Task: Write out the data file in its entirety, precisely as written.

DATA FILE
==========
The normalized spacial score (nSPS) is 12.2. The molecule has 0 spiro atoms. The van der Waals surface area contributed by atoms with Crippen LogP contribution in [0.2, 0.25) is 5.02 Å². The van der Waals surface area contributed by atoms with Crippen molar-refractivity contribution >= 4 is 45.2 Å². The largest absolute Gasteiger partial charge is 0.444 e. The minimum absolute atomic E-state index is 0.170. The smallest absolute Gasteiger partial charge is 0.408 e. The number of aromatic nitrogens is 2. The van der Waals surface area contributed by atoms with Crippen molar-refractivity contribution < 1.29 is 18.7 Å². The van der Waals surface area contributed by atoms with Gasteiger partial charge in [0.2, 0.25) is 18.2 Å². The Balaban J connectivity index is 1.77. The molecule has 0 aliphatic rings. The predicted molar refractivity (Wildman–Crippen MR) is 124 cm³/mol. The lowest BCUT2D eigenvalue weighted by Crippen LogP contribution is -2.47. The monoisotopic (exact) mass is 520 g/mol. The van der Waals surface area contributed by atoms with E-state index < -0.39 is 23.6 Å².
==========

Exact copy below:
The normalized spacial score (nSPS) is 12.2. The molecule has 0 spiro atoms. The van der Waals surface area contributed by atoms with Crippen LogP contribution in [0.2, 0.25) is 5.02 Å². The van der Waals surface area contributed by atoms with Crippen molar-refractivity contribution >= 4 is 45.2 Å². The largest absolute Gasteiger partial charge is 0.444 e. The minimum absolute atomic E-state index is 0.170. The smallest absolute Gasteiger partial charge is 0.408 e. The number of aromatic nitrogens is 2. The van der Waals surface area contributed by atoms with Crippen molar-refractivity contribution < 1.29 is 18.7 Å². The van der Waals surface area contributed by atoms with Gasteiger partial charge in [0.2, 0.25) is 18.2 Å². The Balaban J connectivity index is 1.77. The molecule has 0 aliphatic rings. The predicted molar refractivity (Wildman–Crippen MR) is 124 cm³/mol. The lowest BCUT2D eigenvalue weighted by Crippen LogP contribution is -2.47. The monoisotopic (exact) mass is 520 g/mol. The van der Waals surface area contributed by atoms with E-state index < -0.39 is 23.6 Å².